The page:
In order to make God necessary, there is a journey from belief to faith and from faith to knowledge. One lesson from my medical practice, reinforced by science in general, is that subjectivity isn’t good enough. There must be objective conclusions and, still better, practical solutions. Looking upon the seemingly superhuman calm with which Socrates faced death, Nietzsche thought he was glad to be cured of the disease of life. As rebellious as that sounds, the Buddha would have agreed, in a different way, that life’s inevitable baggage of pain and suffering must be approached with radical surgery—the necessary treatment was ego death, the end of personal attachment to the cycle of pleasure and pain.
Lacking a rebellious streak, I’ve concluded that the point of spirituality is to deliver a kind of medicine to the soul, a recovery program that invests life with “light.” This word has countless meanings in the world’s spiritual traditions, but here my use is simply the light of knowledge—knowing what is real and disposing of what is unreal. If God cannot pass the test of knowledge, the spiritual journey remains incomplete or even aborted.
Belief is the first step, which is different from faith. Belief is more tenuous; it involves a willingness to believe that God is a possibility. A confirmed atheist won’t accept belief as a first step, and countless modern people are satisfied enough with secularism that for all practical purposes they are practicing atheists. But if belief is adopted, a person starts to examine if something real is the object of belief. Children believe in fairytales, but to carry this belief into adulthood implies a kind of self-indulgence, an enjoyment in fooling oneself on purpose. Bible stories are like fairytales in the way they defy ordinary reality, and as children nothing is more captivating than miracles. But holding on to the Bible stories as the basis of belief in God strikes me as a sort of self-indulgence, too, bringing the same pleasure in fooling oneself. Without holding a miracle up to the same validation as a blood test, we ignore the demands of reality.
But validating God is a long time coming, I realize, and this requires the second stage on the journey, faith. Faith is more convinced than belief. It is upheld by actual personal experience of some kind that points to the divine. To my mind, knowledge of God isn’t privileged over other kinds of knowledge. A physical brain is required, along with measurable activity in various regions of the brain that correlate with what a person is experiencing objectively. To see angels requires the same visual cortex as seeing a cow. There’s a trap here, however, that needs to be avoided.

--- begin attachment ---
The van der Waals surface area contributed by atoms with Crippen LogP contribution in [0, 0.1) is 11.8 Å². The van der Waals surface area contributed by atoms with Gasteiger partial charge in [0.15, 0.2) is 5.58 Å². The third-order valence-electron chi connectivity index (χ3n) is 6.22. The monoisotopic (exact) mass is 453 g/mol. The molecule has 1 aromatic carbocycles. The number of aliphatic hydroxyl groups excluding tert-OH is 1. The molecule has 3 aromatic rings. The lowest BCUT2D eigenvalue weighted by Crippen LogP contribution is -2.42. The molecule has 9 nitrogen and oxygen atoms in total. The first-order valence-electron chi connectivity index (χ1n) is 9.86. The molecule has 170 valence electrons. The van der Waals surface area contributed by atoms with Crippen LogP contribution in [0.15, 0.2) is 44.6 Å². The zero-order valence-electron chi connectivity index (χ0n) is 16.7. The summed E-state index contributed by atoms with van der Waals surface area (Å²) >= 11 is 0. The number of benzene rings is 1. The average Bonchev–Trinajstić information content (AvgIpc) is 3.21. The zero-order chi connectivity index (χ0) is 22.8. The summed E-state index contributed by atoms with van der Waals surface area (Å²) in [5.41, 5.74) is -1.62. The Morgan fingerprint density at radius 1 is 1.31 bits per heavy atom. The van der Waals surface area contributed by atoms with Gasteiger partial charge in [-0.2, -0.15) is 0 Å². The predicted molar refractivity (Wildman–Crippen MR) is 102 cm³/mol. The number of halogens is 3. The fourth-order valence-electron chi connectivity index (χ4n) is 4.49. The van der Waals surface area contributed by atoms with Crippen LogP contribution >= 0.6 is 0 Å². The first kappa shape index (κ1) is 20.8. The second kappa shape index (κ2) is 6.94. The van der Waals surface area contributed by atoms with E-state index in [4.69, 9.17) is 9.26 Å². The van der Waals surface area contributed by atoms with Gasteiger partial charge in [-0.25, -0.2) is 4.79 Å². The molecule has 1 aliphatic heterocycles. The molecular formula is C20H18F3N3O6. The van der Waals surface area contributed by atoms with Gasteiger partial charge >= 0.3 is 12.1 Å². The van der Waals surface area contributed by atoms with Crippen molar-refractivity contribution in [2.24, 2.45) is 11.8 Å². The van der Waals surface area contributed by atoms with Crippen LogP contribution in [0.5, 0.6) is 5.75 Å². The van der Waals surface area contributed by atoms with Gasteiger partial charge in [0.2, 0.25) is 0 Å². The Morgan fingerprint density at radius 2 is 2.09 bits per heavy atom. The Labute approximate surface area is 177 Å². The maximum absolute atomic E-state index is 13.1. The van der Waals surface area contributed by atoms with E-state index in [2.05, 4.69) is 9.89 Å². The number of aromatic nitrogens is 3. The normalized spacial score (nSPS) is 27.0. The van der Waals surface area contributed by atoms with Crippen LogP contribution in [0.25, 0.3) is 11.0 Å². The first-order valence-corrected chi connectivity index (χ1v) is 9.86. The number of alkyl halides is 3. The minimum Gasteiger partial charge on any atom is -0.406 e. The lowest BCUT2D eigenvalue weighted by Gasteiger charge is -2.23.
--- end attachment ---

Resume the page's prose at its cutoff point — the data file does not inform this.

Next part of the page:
The fact that the brain is active during spiritual experiences isn’t the same as saying that the brain creates those experiences. It only processes them. In Tibetan Buddhist monks who have meditated on compassion for years, the prefrontal cortex lights up with extraordinary intensity on an fMRI. Certain frequencies of brain waves are also greatly intensified. Looking at this evidence, some have argued that neuroscience has validated the spiritual experience as real. I think that’s a wrong conclusion, because nothing stronger than inference is involved. ON an fMRI a neuroscientist sees only neural correlates, the physical fingerprints of something that isn’t actually measurable. In fact, not just spiritual experience but all experience isn’t captured through brain activity, any more than knowing the workings of a radio tells you how a Mozart symphony being broadcast through the radio was created. Hooking Shakespeare up with electrodes while he writes Hamlet won’t reveal the first line, or even syllable, of the play, much less its meaning.
The whole point of spiritual experience is its profound meaning for the individual, which can be life-changing. If someone leaves her everyday existence to become a secluded Carmelite nun, it’s folly to say “her brain made her do it.” Her experience, filtered through her mental evaluation of it, made her do it. I would say that everyday life, in fact, is littered with clues and hints of spiritual experience. These passing moments take on a flavor everyone can identify with, even the most convinced atheist. Let me offer a partial list, which consist of moments when you or I feel:
Safe and protected
As if we belong
As if our lives are embedded in a larger design
As if the body is light and action is effortless
Upheld by unseen forces
Unusually fortunate or lucky
Touched by fate,
Infused with light, or actually able to see a faint light around someone else
Held in the presence of the divine
Spoken to by our soul
Certain that a deep wish or dream is coming true
Certain that a physical illness will be healed
At ease with death and dying